Rockelstad and Hermann Göring
Eric von Rosen had made himself known as a pioneer in Swedish aeronautics after
his crossing the Baltic Sea during the Finnish War of Freedom in 1918. Later on he
sometimes used aeroplanes for transports in Sweden and abroad. This was the case
the 21st of February 1920, when he had been in Stockholm and needed urgently to
go to Rockelstad. The trains were all cancelled due to bad weather, so the Count
went to the small airfield in Stockholm. The Swedish pilots were unwilling to
head out in the snowstorm that late, but a German former fighter-pilot, Hermann Goring,
Carin Göring on German postcard
Eric and Goring flew through the snow-storm towards Rockelstad; they flew low
along the railway until they reached Sparreholm, where they turned south across
the lake and landed on the ice below Rockelstad. They tied the plane to the
steamboat jetty and the two freezing men went in to heat up in front of the
fireplace in the Hall. Countess Mary's sister, Carin von Kantzow, was visiting
this weekend, and when she came down the stairs Goring immediately fell in love.
When Carin and Goring started seeing each other in Stockholm it caused a scandal
in the high-society, for Carin was married and had a young child. The pair moved
to Germany later that year, where Goring soon leaned about a group of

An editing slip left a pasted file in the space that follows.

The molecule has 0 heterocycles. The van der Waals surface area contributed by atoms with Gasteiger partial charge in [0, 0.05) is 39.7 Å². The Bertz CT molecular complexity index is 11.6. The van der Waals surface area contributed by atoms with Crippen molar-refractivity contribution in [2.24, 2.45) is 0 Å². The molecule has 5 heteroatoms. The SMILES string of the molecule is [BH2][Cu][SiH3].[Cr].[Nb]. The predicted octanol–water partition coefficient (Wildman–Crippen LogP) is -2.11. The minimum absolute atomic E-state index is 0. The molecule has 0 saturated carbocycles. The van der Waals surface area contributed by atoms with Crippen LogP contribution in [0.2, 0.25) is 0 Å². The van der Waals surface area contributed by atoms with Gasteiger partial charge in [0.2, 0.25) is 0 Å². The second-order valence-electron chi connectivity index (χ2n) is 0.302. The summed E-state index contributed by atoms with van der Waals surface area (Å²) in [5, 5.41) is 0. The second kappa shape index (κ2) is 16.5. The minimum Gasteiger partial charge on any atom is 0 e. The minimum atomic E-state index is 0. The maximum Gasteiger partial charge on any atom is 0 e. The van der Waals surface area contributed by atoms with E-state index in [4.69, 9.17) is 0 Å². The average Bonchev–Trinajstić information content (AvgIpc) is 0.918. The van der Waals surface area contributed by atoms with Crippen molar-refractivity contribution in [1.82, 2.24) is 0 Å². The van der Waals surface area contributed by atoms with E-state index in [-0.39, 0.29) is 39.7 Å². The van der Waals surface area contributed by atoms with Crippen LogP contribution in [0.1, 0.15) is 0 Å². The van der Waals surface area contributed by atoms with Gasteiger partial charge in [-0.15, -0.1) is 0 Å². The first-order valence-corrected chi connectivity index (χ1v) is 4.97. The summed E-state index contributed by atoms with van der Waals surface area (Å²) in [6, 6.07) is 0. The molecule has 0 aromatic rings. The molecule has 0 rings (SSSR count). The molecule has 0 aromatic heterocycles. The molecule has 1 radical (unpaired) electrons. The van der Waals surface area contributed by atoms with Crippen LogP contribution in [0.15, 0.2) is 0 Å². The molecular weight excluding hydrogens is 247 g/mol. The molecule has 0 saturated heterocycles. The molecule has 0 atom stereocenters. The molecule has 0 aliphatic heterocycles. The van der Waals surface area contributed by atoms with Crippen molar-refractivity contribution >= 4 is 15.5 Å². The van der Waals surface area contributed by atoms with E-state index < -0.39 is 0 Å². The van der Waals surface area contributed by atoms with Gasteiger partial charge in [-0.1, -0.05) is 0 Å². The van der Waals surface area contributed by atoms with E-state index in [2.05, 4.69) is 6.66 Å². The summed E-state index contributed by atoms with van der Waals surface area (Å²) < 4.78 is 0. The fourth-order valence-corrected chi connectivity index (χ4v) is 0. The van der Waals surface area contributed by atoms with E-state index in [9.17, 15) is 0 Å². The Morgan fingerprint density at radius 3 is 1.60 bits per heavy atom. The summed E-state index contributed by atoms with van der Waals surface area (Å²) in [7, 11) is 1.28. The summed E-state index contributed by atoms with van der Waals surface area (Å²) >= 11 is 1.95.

revolutionaries in Munich; Hitler and his henchmen, who had started with
demonstrations on the streets.
Goring soon travelled to
Hitler, who welcomed the national war hero into the party. Goring became a
trophy that the Nazis could use to gain popularity with the masses. His noble
background and social talent also made him the perfect ambassador for the Nazis
among the upper classes.
Carin and Goring's romantic
love-story was soon exploited by Goebbels massive machinery of propaganda, and
the couple was toured around the nation to boost popularity. Carin, who became
the First Lady of the Nazis, was especially celebrated. But she did not live to
see the atrocities committed in the 30ies, for she died of a weak heart in 1931,
before Hitler gained power.
But even after death she remained a mascot of the Nazis, who had a booklet printed
to commemorate their Swedish Saint, in a gigantic edition. Goring even had a room
in his Berlin flat arranged as a shrine to Carin. During the thirties Goring
maintained close connections with his Swedish relatives, and the Count and Countess
often went on visits to Germany.
Carin Göring as young
Görings estate Carinhall a little bit north of Berlin. It was build as memory
of Carin, and blown away by Hermann Göring in the end of January 1945 when the Russians came.
Eric became something of an unofficial diplomat in the relationship between the Reich
and Sweden. When the Swedish government out of a fear for diplomatic complications
could not receive a high-ranking Nazi, they asked von Rosen to be the host. In Sweden
the Count's pro-German opinion was well known, but he did not actively spread Nazi
propaganda in the country, nor did he have a role in any of the national Nazi-parties.
After Hitler's invasion of Denmark and Norway, Eric von Rosen wrote in the press to
calm the Swedish people. He maintained that Goring's strong love for the country was
a guarantee that it would not be invaded. But privately Eric could not accept that